But I have to add this: All through Ronald Reagan’s political career until somewhat into his presidency, I thought of him as plastic and unreal. When he came on tv and began to speak, it was as if movie Western music was starting up behind him. Yet Reagan despite his actor-y qualities was genuine. So I’m not ready to write off Mitt as an empty suit. Also, there was an undeniable and moving sincerity in the way he delivered his speech on faith. Mormons may just be different from you and me, and may express themselves differently.

PG replies:

We’ll have to wait and see. I actually knew Reagan, and while I found him to be a disappointing president at home, I never doubted his sincerity.

A reader writes:

How perverse. Paul Gottfried wants a Sopranos-like Italian with mistresses in the White House, who used taxpayer money to pay for his mistresses? Is Paul is going a little off with this? He sounds like an America hater who does not deserve to be listened to.

And Giuliani is supported by the neocons that Paul supposedly despises. Remember what one of your readers said, that a lot of the animus against Mormon perfectness is driven by envy?

The reader continues:

Your reply about how by supporting Giuliani conservatives will be betraying themselves is brilliant, and no one has come back at it.

The reader continues:

Because someone doesn’t sound like Marlon Brando in The Godfather, he’s synthetic. What is wrong with this man. And the whole family issue, destroyed by Giuliani, means nothing to him.

PG replies:

I find it ridiculous to argue that Romney’s opportunistic turn to the right could not be reversed in the future. Once this fellow secures the Republican nomination, he will start to move back again toward the imaginary center to pick up votes there and among disaffected Democrats. Most members of the GOP would then likely give him the same wide berth they have given to W, as someone “trying to bring the country together.” I won’t hide my own identification with Ron Paul, who does not have a snowball’s chance in hell of winning but who at least wants to do the proper things domestically, oppose illegal immigration and dismantle what he can of public administration. Since I am not a “values conservative,” as my latest book on the Right makes abundantly clear, but a critic of managerial democracy and social engineering, I feel quite comfortable with Ron Paul on a broad front of domestic issues. Foreign policy is of course a different matter but then I don’t agree with the neo-Wilsonians in the Republican Party either. I didn’t mean to suggest that I recommend Rudy’s private morality as a Kantian universal standard. I simply find it the least threatening side of his public persona in the primary race.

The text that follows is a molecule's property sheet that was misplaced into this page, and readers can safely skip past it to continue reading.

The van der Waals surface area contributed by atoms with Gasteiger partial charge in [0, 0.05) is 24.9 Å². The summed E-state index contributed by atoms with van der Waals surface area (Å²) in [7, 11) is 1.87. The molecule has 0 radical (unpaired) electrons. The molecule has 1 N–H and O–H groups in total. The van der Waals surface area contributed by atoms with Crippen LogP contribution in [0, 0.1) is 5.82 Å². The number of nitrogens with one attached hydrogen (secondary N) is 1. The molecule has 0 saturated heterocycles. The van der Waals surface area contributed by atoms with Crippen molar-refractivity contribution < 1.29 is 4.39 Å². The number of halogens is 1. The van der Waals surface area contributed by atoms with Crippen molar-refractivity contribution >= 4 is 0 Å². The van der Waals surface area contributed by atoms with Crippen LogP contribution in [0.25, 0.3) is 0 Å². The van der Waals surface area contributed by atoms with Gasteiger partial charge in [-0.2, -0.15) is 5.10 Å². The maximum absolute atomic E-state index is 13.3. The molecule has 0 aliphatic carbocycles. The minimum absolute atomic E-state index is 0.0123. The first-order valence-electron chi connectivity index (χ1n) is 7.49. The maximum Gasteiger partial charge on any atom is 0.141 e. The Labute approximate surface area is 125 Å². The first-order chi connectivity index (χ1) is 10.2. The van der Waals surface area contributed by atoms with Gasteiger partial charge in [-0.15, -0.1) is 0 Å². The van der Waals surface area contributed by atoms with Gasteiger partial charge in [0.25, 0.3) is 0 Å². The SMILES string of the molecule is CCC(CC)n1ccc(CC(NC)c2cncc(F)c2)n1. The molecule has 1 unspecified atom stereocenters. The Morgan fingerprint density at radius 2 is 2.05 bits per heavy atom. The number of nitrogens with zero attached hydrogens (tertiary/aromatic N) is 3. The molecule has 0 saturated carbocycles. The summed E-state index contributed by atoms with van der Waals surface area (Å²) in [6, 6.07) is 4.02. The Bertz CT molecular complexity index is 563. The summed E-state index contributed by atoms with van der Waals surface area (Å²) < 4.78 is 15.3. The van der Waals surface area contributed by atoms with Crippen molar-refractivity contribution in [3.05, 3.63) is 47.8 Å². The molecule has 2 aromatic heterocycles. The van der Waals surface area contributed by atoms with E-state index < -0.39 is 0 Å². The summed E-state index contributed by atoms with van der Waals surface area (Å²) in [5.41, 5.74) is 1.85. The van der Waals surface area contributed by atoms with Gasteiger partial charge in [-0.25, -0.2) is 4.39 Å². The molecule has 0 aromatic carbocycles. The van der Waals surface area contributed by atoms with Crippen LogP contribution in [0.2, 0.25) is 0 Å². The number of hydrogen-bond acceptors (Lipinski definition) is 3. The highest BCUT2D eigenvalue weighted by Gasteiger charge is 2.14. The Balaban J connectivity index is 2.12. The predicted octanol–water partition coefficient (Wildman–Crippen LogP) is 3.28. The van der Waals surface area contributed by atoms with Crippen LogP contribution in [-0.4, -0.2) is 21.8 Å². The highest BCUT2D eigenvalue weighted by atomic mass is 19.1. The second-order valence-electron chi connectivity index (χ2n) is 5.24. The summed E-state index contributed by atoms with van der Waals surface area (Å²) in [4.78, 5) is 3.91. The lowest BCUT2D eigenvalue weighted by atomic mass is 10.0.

Reader replies:

They always have to move to the center after getting the nomination. They have to be ELECTED by the COUNTRY, you know. But how can we listen to someone who says he wants to have in the White House a Sopranos style Italian who used public funds to provide security for his mistress. This person has put himself beyond the pale and no longer deserves a hearing.

LA replies:

I think the reader is being too hard on Mr. Gottfried. As with the polyester remark, I don’t think he meant the Sopranos remark literally. I think he meant that he prefers someone who has tough instincts and is not overly packaged.

. Reader replies:
I disagree, it’s a sign of the corruption Giuliani as potential nominee has already brought about among conservatives. Years ago few people would have projected themselves sanguine about seeing in the WH somone who displays Soprano-type behavior and used public money to provide security for his mistress. But here they are doing it, often as a defensive retort, when someone innocently brings up Giuliani’s obvious deficits. They have also denigrated other presidents and their family histories, portraying them as worse than they were in order to make Giuliani’s look acceptable. This is where supporting Giuliani brings them, making false moral equivalencies, and even actually flaunting bad behavior and disdaining someone who is clean-cut and virtuous. And this is even apart from the social issues they have compromised in order to support Giuliani. They should watch out, or one day they may go to the attic and find the picture of Dorian Gray.

PG replies:

Alright already! I was having some fun contrasting the prepackaged Mormon male Barbie Romney to the corrupt albeit very human Italian American Giuliani. Actually I wouldn’t want either of them as president and shall cast my vote for Ron Paul, as someone whose views on immigration have been consistently excellent and who, like me, wishes to take a meat cleaver to public administration. Strange to say, I agree with much of what my humorless critics criticizes in Rudy. From what I can see, he is totally without traditionalist convictions and would easily drift into the neocon orbit on every significant issue.

Posted by Lawrence Auster at December 15, 2007 01:10 PM | Send